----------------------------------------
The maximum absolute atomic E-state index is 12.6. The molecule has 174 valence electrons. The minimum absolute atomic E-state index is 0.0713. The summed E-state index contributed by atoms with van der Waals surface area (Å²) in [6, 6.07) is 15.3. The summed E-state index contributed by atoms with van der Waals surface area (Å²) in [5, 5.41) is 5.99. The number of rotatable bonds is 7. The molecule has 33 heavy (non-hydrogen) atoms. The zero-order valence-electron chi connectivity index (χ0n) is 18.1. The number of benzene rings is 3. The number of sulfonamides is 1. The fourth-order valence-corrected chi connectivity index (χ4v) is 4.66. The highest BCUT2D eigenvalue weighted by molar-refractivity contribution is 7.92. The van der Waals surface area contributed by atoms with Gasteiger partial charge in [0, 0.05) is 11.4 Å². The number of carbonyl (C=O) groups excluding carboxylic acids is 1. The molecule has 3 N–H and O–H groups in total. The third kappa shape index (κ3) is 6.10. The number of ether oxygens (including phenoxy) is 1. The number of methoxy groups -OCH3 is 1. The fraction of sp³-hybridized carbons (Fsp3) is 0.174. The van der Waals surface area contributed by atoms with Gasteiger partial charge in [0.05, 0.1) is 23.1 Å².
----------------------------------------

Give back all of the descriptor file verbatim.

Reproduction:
The maximum absolute atomic E-state index is 12.6. The molecule has 174 valence electrons. The minimum absolute atomic E-state index is 0.0713. The summed E-state index contributed by atoms with van der Waals surface area (Å²) in [6, 6.07) is 15.3. The summed E-state index contributed by atoms with van der Waals surface area (Å²) in [5, 5.41) is 5.99. The number of rotatable bonds is 7. The molecule has 33 heavy (non-hydrogen) atoms. The zero-order valence-electron chi connectivity index (χ0n) is 18.1. The number of benzene rings is 3. The number of sulfonamides is 1. The fourth-order valence-corrected chi connectivity index (χ4v) is 4.66. The highest BCUT2D eigenvalue weighted by molar-refractivity contribution is 7.92. The van der Waals surface area contributed by atoms with Gasteiger partial charge in [0, 0.05) is 11.4 Å². The number of carbonyl (C=O) groups excluding carboxylic acids is 1. The molecule has 3 N–H and O–H groups in total. The third kappa shape index (κ3) is 6.10. The number of ether oxygens (including phenoxy) is 1. The number of methoxy groups -OCH3 is 1. The fraction of sp³-hybridized carbons (Fsp3) is 0.174. The van der Waals surface area contributed by atoms with Gasteiger partial charge in [0.05, 0.1) is 23.1 Å².